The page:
Lenin's State and Revolution

In Lenin’s State and Revolution, there is a theme of violence that is present. Lenin uses this theme of violence, along with quotes and citations from the works of Marx and Engels, to “resuscitate the real teachings of Marx on the state” (p.7). The theme of violence is necessary in Lenin’s book because, without the theme of violence, Lenin could not accurately and successfully make his argument or portray the current events of the time that are relevant to it.

In order to understand violence and its’ theme in Lenin’s State and Revolution, we must first understand that there are varied forms of violence. There is physical violence that comes in the form of fights and weapons, there is mental violence that comes in the form of hatred and slander and persecution, and there is a political violence that comes in the form of a disruption or an uprooting of the ruling system of the state. It is important to recognize all of these forms of violence while going through Lenin’s work.

Lenin starts out by describing how violence is a factor in the teachings of Marx even before they could be differentiated from abstract thoughts. He says that, “During the lifetime of great revolutionaries, the oppressing classes have visited relentless persecution on them and received their teaching with the most savage hostility, the most furious hatred, the most ruthless campaign of lies and slander” (p.7). It is thus necessary for Lenin to tell of and describe this violence in State and Revolution because violence in the form persecution, hostility, hatred, and lies plagued Marx’s life. Therefore, in order to fully comprehend Marx’s teachings, we must understand his circumstance.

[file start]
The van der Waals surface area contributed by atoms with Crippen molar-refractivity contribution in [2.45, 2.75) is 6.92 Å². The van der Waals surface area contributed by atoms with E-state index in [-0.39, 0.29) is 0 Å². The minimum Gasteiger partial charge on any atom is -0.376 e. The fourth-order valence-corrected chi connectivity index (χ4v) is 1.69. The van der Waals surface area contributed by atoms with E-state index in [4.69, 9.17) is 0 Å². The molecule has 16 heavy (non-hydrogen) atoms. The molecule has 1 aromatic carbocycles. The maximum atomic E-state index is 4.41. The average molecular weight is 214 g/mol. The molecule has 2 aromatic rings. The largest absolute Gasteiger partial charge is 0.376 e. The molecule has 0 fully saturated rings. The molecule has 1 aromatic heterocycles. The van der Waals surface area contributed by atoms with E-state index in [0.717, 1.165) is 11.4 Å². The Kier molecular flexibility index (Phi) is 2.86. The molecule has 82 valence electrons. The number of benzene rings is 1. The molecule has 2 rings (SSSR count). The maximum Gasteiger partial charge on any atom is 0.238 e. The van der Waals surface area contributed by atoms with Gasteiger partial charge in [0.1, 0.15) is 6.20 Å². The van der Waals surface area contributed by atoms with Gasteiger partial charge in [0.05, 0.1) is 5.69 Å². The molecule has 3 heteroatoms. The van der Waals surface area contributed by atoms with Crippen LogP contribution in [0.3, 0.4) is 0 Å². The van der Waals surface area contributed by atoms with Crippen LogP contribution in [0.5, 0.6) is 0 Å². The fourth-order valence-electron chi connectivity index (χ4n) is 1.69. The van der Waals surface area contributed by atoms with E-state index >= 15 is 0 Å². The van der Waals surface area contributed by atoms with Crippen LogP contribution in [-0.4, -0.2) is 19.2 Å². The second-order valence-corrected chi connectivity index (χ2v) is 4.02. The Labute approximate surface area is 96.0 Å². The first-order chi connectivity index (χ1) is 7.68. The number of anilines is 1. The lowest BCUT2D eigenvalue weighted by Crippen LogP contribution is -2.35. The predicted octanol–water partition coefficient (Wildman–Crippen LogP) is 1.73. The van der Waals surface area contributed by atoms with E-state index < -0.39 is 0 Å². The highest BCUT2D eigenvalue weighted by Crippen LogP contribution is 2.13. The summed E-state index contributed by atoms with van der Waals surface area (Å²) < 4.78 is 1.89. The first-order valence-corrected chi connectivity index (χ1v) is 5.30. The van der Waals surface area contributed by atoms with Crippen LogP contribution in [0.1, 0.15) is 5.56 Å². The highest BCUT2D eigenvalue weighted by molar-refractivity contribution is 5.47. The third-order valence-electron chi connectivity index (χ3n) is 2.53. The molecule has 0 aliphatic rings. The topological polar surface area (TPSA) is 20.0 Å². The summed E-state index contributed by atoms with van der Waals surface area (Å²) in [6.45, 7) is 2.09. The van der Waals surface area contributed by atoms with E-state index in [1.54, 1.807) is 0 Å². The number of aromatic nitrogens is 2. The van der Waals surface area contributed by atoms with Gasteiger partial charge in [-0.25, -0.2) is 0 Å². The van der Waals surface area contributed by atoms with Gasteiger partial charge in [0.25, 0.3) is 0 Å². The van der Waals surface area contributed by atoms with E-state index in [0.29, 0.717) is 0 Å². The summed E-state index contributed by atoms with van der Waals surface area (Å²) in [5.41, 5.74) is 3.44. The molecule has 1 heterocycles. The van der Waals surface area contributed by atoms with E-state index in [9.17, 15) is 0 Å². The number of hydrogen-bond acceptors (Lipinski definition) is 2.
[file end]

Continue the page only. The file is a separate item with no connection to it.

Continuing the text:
“It is clear that the liberation of the oppressed class is impossible not only without a violent revolution, but also without the destruction of the apparatus of state power” (p.9). Lenin states that this is a part of Marxism that “is forgotten or glossed over.” He is stressing the notion that revolution is not feasible without violence, and the violence must be enough but not so out of control as to destroy the system that is holding the state together. So in essence, violence is the catalyst that is necessary to start any kind of revolution.

Lenin quotes Engels and describes that a “special public force is necessary, because a self-acting armed organization of the population has become impossible since the cleavage of society into classes” (p.10). He is saying that a special force is needed because without one, revolution would be limited to “a herd of monkeys grasping sticks” (p11). This special force would have the ability to inflict violence, which would in turn make them powerful. Therefore, the ability to cause violence equals power. We see here that the ability to create violence is not only necessary, but also desired during the time of revolution.

“Every revolution, by shattering the state apparatus, demonstrates to us how the ruling class aims at the restoration of the special bodies of armed men at its service, and how the oppressed class tries to create a new organization of this kind, capable of serving not the exploiters, but the exploited” (p. 11). Thus, in revolution everyone is looking out for the improvement of the state, and also for the improvement of themselves. Violence, therefore, is not only necessary for the revolutionary leaders and the state government, but also for the everyday citizen. The will of citizens wanting to better themselves led to the dawn of imperialism, which led to bigger armies, which obviously led to violence and we know that violence is necessary for revolution.

The theme of violence is present throughout Lenin’s State and Revolution, but it is not consistent. The theme of violence occurs various times on most pages up to number twenty. However, after hitting page number twenty, the theme of violence is strongly subdued and it only appears every ten pages or so. This tells us that violence is most definitely necessary in revolution and in Marx’s teachings, but it is not the only thing that is necessary. There are other aspects to State and Revolution that need to be backed up with examples or concepts that are not violent or have nothing to do with violence.

In conclusion, violence is a huge theme in Marx’s theories and in Lenin’s reiterating of them. Violence is necessary in revolution and is therefore necessary to Marx. Although violence does not play an overwhelming part in Lenin’s State and Revolution, it plays an important one, and without the theme of violence Lenin would not be able to accurately describe or convey or resuscitate the works of Marx.